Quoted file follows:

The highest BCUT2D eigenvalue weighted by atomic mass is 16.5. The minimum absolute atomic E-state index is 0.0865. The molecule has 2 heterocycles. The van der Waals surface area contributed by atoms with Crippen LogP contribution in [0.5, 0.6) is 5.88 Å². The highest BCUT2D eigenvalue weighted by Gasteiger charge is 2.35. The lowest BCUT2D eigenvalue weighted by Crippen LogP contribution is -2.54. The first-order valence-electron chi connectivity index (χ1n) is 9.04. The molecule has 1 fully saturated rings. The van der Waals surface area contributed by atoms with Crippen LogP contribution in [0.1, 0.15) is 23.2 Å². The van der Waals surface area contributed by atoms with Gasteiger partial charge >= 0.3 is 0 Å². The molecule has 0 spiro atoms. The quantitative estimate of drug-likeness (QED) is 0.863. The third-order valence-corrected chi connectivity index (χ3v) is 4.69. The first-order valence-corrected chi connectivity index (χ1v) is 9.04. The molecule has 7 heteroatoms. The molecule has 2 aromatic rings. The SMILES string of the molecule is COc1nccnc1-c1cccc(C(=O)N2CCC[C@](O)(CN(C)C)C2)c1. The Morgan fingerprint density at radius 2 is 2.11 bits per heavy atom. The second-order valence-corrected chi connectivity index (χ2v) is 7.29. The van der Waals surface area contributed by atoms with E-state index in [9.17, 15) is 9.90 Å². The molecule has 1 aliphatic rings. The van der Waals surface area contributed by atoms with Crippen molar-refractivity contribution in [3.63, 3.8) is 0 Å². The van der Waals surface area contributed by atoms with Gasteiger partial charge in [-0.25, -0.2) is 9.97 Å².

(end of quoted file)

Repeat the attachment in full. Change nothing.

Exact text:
The highest BCUT2D eigenvalue weighted by atomic mass is 16.5. The minimum absolute atomic E-state index is 0.0865. The molecule has 2 heterocycles. The van der Waals surface area contributed by atoms with Crippen LogP contribution in [0.5, 0.6) is 5.88 Å². The highest BCUT2D eigenvalue weighted by Gasteiger charge is 2.35. The lowest BCUT2D eigenvalue weighted by Crippen LogP contribution is -2.54. The first-order valence-electron chi connectivity index (χ1n) is 9.04. The molecule has 1 fully saturated rings. The van der Waals surface area contributed by atoms with Crippen LogP contribution in [0.1, 0.15) is 23.2 Å². The van der Waals surface area contributed by atoms with Gasteiger partial charge >= 0.3 is 0 Å². The molecule has 0 spiro atoms. The quantitative estimate of drug-likeness (QED) is 0.863. The third-order valence-corrected chi connectivity index (χ3v) is 4.69. The first-order valence-corrected chi connectivity index (χ1v) is 9.04. The molecule has 7 heteroatoms. The molecule has 2 aromatic rings. The SMILES string of the molecule is COc1nccnc1-c1cccc(C(=O)N2CCC[C@](O)(CN(C)C)C2)c1. The Morgan fingerprint density at radius 2 is 2.11 bits per heavy atom. The second-order valence-corrected chi connectivity index (χ2v) is 7.29. The van der Waals surface area contributed by atoms with E-state index in [9.17, 15) is 9.90 Å². The molecule has 1 aliphatic rings. The van der Waals surface area contributed by atoms with Crippen molar-refractivity contribution in [3.63, 3.8) is 0 Å². The van der Waals surface area contributed by atoms with Gasteiger partial charge in [-0.25, -0.2) is 9.97 Å².